I’d never really thought about it until we started to design our own garments, but there’s a hell of a lot of rubbish spouted by people who should know better about the qualities of the garments we are sold. The word ‘technical’ is widely used to describe a material or garment, but doesn’t really mean a thing. After all, if it’s used to mean that a material has special properties, then isn’t that anything? As I type, I can see a very technical material just to my left – totally waterproof and windproof. Ladies and Gentlemen, I give you….the bin bag.
It’s not really helpful to know that the item I’m considering buying is ‘technical’, because the supposed high-performance properties this implies might not actually be the ones I’m looking for. Have you noticed that every running shirt you look at is both breathable and wicking? And have you ever considered that these desirable properties might actually be mutually exclusive, or that a trade off between the two is needed?
Running Guy (sorry for the plug) genuinely make shirts that are breathable and wicking, and perform well at both. We do this by using panels which are designed to wick sweat efficiently. When they are wicking sweat, there is little room left in the material for air to travel through, so not great at breathing. We get great breathability through separate mesh panels positioned where this attribute is appropriate and most needed – those big holes in the material don’t facilitate wicking.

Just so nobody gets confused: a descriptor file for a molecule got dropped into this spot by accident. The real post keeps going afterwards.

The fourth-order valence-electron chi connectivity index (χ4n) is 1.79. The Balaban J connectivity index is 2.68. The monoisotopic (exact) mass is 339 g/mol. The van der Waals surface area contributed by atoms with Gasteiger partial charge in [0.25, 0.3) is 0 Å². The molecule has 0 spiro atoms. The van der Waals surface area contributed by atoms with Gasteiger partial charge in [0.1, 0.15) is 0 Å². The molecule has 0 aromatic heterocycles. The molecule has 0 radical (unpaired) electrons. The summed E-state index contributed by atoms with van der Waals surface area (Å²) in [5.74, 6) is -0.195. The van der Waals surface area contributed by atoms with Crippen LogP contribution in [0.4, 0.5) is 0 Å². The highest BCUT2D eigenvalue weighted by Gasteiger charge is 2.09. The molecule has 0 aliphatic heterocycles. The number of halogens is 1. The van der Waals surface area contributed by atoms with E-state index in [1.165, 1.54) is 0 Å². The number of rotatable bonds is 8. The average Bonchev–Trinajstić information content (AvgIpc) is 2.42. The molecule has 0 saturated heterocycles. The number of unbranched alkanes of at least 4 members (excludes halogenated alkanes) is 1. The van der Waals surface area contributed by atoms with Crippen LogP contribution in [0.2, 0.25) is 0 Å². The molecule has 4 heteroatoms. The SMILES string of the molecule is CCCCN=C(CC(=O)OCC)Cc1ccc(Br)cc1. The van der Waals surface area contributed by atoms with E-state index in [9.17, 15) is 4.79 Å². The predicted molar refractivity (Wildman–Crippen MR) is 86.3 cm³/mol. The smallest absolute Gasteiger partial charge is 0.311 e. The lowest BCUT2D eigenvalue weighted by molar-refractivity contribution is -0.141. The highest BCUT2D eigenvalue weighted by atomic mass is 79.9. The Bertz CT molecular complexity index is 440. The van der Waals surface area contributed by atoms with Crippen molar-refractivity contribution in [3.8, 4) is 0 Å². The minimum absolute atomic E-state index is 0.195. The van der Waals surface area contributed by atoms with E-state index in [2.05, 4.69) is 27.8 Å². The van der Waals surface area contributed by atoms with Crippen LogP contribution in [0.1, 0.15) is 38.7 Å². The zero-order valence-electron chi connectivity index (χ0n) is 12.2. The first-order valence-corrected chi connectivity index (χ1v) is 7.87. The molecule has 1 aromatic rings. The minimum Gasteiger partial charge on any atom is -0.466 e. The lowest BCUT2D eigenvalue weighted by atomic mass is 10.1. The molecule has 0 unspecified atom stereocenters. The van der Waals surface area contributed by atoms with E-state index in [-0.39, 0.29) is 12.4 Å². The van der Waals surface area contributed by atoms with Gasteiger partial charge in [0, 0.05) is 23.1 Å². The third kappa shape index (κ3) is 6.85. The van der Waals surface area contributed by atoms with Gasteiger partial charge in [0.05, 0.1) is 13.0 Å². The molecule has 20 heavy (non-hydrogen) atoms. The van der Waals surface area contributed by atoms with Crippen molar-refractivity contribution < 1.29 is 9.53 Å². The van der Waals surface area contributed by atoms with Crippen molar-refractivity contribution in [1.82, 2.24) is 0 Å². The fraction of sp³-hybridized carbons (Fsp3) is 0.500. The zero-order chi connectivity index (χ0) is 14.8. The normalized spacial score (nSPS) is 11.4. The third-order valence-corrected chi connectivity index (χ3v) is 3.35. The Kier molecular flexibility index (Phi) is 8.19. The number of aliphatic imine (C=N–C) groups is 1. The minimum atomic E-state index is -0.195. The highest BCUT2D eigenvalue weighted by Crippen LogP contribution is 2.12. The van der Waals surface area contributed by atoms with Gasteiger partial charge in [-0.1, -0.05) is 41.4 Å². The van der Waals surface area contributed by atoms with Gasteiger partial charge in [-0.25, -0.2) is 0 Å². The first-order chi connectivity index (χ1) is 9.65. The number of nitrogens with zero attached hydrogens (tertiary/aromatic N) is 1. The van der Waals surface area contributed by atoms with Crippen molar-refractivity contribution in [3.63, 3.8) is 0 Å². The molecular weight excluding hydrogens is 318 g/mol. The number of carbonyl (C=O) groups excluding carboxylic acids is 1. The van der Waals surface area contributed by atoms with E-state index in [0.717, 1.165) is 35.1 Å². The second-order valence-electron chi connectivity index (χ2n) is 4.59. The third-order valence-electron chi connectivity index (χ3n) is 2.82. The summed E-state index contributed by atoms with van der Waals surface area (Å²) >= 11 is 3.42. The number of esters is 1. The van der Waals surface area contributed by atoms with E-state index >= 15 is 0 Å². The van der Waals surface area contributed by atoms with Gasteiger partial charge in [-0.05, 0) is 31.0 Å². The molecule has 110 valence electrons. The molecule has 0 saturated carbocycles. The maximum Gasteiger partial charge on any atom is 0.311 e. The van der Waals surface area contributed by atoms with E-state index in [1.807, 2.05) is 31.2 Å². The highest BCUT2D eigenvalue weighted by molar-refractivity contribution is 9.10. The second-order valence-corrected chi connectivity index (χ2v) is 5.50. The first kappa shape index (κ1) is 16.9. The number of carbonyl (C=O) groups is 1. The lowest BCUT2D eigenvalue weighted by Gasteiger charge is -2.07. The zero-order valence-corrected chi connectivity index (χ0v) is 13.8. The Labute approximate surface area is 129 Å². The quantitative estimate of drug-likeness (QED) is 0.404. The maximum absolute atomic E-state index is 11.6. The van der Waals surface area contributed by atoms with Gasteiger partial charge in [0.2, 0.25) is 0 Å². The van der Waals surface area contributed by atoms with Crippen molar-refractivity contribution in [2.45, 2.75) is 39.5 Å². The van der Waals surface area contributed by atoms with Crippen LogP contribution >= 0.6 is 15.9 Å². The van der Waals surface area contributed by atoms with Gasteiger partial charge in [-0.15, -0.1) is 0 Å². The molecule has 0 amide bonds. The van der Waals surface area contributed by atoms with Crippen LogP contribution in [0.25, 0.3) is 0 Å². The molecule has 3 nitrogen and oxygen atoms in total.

How is it then, that a garment made out of a single material can do both? The answer probably is that they do one rather better than the other, or do both to a lesser standard than a material actually designed for one attribute. But it’s OK, because they’re ‘technical’.
So enough of this ‘technical fabric’ rubbish. Tell us honestly what each garment actually does, and then we can actually buy what we need, not what some marketing department thinks sounds good.
[…..steps off his soap box, and goes for what could technically be described as ‘beer’…….]